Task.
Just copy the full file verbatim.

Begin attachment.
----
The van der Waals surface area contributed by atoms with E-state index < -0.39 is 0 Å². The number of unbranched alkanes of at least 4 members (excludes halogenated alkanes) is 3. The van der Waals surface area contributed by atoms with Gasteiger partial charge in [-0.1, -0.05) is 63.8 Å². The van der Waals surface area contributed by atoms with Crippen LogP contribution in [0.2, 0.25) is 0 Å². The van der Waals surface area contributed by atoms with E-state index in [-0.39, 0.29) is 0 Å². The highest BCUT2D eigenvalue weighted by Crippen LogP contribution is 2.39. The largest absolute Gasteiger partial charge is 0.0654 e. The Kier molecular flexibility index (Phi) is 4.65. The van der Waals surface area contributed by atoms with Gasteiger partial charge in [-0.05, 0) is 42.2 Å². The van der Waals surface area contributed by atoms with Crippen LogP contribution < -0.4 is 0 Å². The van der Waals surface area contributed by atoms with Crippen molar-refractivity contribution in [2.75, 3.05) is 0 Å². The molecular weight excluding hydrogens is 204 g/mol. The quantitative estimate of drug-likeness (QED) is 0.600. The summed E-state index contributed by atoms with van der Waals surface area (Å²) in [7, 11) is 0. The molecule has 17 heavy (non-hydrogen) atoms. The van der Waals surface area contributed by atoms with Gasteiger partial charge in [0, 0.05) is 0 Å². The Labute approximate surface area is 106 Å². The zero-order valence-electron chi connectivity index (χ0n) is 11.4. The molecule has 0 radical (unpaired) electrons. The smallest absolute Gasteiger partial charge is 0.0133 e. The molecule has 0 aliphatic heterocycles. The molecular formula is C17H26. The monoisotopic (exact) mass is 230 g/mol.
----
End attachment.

The van der Waals surface area contributed by atoms with E-state index < -0.39 is 0 Å². The number of unbranched alkanes of at least 4 members (excludes halogenated alkanes) is 3. The van der Waals surface area contributed by atoms with Gasteiger partial charge in [-0.1, -0.05) is 63.8 Å². The van der Waals surface area contributed by atoms with Crippen LogP contribution in [0.2, 0.25) is 0 Å². The van der Waals surface area contributed by atoms with E-state index in [-0.39, 0.29) is 0 Å². The highest BCUT2D eigenvalue weighted by Crippen LogP contribution is 2.39. The largest absolute Gasteiger partial charge is 0.0654 e. The Kier molecular flexibility index (Phi) is 4.65. The van der Waals surface area contributed by atoms with Gasteiger partial charge in [-0.05, 0) is 42.2 Å². The van der Waals surface area contributed by atoms with Crippen LogP contribution < -0.4 is 0 Å². The van der Waals surface area contributed by atoms with Crippen molar-refractivity contribution in [2.75, 3.05) is 0 Å². The molecular weight excluding hydrogens is 204 g/mol. The quantitative estimate of drug-likeness (QED) is 0.600. The summed E-state index contributed by atoms with van der Waals surface area (Å²) in [7, 11) is 0. The molecule has 17 heavy (non-hydrogen) atoms. The van der Waals surface area contributed by atoms with Gasteiger partial charge in [0, 0.05) is 0 Å². The Labute approximate surface area is 106 Å². The zero-order valence-electron chi connectivity index (χ0n) is 11.4. The molecule has 0 radical (unpaired) electrons. The smallest absolute Gasteiger partial charge is 0.0133 e. The molecule has 0 aliphatic heterocycles. The molecular formula is C17H26. The monoisotopic (exact) mass is 230 g/mol.